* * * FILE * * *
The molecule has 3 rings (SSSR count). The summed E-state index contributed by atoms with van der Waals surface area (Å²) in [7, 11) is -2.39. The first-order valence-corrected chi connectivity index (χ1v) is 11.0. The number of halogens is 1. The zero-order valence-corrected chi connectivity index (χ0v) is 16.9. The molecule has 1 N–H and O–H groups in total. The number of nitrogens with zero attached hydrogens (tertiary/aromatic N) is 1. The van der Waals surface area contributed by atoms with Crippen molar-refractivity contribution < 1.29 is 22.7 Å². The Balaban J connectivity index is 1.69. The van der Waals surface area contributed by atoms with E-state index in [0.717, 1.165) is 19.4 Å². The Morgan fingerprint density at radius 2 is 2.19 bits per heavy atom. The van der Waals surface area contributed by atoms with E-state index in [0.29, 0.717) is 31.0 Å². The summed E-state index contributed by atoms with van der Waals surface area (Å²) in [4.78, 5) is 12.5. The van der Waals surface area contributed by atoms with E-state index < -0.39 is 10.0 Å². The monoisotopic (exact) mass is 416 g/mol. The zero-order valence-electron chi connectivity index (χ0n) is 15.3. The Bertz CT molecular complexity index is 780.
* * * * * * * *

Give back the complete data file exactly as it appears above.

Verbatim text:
The molecule has 3 rings (SSSR count). The summed E-state index contributed by atoms with van der Waals surface area (Å²) in [7, 11) is -2.39. The first-order valence-corrected chi connectivity index (χ1v) is 11.0. The number of halogens is 1. The zero-order valence-corrected chi connectivity index (χ0v) is 16.9. The molecule has 1 N–H and O–H groups in total. The number of nitrogens with zero attached hydrogens (tertiary/aromatic N) is 1. The van der Waals surface area contributed by atoms with Crippen molar-refractivity contribution < 1.29 is 22.7 Å². The Balaban J connectivity index is 1.69. The van der Waals surface area contributed by atoms with E-state index in [0.717, 1.165) is 19.4 Å². The Morgan fingerprint density at radius 2 is 2.19 bits per heavy atom. The van der Waals surface area contributed by atoms with E-state index in [0.29, 0.717) is 31.0 Å². The summed E-state index contributed by atoms with van der Waals surface area (Å²) in [4.78, 5) is 12.5. The van der Waals surface area contributed by atoms with E-state index < -0.39 is 10.0 Å². The monoisotopic (exact) mass is 416 g/mol. The zero-order valence-electron chi connectivity index (χ0n) is 15.3. The Bertz CT molecular complexity index is 780.